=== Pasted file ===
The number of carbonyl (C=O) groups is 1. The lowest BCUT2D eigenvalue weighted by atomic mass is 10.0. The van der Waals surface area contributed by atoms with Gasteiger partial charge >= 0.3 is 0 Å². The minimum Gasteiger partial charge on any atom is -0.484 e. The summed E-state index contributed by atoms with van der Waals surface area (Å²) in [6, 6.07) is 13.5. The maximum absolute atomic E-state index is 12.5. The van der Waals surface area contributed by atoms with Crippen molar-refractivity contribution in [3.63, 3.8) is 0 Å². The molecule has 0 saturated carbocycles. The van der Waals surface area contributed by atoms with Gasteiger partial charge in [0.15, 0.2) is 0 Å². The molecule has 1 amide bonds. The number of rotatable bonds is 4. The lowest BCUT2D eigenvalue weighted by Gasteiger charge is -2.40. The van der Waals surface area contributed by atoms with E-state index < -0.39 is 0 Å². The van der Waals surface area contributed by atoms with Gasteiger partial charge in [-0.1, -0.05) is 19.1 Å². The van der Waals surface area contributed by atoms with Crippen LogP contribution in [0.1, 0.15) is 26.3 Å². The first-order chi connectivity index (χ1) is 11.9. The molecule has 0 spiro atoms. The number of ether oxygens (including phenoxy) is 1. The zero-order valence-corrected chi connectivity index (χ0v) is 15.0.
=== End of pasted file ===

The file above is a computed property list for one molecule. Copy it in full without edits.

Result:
The number of carbonyl (C=O) groups is 1. The lowest BCUT2D eigenvalue weighted by atomic mass is 10.0. The van der Waals surface area contributed by atoms with Gasteiger partial charge >= 0.3 is 0 Å². The minimum Gasteiger partial charge on any atom is -0.484 e. The summed E-state index contributed by atoms with van der Waals surface area (Å²) in [6, 6.07) is 13.5. The maximum absolute atomic E-state index is 12.5. The van der Waals surface area contributed by atoms with Crippen molar-refractivity contribution in [3.63, 3.8) is 0 Å². The molecule has 0 saturated carbocycles. The van der Waals surface area contributed by atoms with Gasteiger partial charge in [0.15, 0.2) is 0 Å². The molecule has 1 amide bonds. The number of rotatable bonds is 4. The lowest BCUT2D eigenvalue weighted by Gasteiger charge is -2.40. The van der Waals surface area contributed by atoms with E-state index < -0.39 is 0 Å². The van der Waals surface area contributed by atoms with Gasteiger partial charge in [-0.1, -0.05) is 19.1 Å². The van der Waals surface area contributed by atoms with Crippen LogP contribution in [0.1, 0.15) is 26.3 Å². The first-order chi connectivity index (χ1) is 11.9. The molecule has 0 spiro atoms. The number of ether oxygens (including phenoxy) is 1. The zero-order valence-corrected chi connectivity index (χ0v) is 15.0.